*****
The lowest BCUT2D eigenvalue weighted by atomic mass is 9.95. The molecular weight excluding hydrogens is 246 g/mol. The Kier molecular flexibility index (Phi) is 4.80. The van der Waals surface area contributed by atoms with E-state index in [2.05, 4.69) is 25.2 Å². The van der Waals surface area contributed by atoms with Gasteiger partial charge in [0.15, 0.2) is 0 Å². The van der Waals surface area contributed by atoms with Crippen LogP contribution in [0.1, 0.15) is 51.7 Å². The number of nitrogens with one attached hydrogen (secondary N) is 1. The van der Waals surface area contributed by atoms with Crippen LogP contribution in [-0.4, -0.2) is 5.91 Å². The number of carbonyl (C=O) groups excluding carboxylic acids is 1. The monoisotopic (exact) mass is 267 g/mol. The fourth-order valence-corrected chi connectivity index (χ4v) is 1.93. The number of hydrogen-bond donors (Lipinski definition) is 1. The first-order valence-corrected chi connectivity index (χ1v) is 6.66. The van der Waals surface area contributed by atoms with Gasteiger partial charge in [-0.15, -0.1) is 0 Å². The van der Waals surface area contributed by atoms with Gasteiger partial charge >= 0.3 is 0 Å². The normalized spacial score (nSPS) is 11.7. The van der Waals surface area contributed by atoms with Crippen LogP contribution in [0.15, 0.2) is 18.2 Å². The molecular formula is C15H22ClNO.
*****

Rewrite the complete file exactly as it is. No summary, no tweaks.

The lowest BCUT2D eigenvalue weighted by atomic mass is 9.95. The molecular weight excluding hydrogens is 246 g/mol. The Kier molecular flexibility index (Phi) is 4.80. The van der Waals surface area contributed by atoms with E-state index in [2.05, 4.69) is 25.2 Å². The van der Waals surface area contributed by atoms with Gasteiger partial charge in [0.15, 0.2) is 0 Å². The van der Waals surface area contributed by atoms with Crippen LogP contribution in [0.1, 0.15) is 51.7 Å². The number of nitrogens with one attached hydrogen (secondary N) is 1. The van der Waals surface area contributed by atoms with Crippen LogP contribution in [-0.4, -0.2) is 5.91 Å². The number of carbonyl (C=O) groups excluding carboxylic acids is 1. The monoisotopic (exact) mass is 267 g/mol. The fourth-order valence-corrected chi connectivity index (χ4v) is 1.93. The number of hydrogen-bond donors (Lipinski definition) is 1. The first-order valence-corrected chi connectivity index (χ1v) is 6.66. The van der Waals surface area contributed by atoms with Gasteiger partial charge in [-0.15, -0.1) is 0 Å². The van der Waals surface area contributed by atoms with Gasteiger partial charge >= 0.3 is 0 Å². The normalized spacial score (nSPS) is 11.7. The van der Waals surface area contributed by atoms with Crippen LogP contribution in [0.15, 0.2) is 18.2 Å². The molecular formula is C15H22ClNO.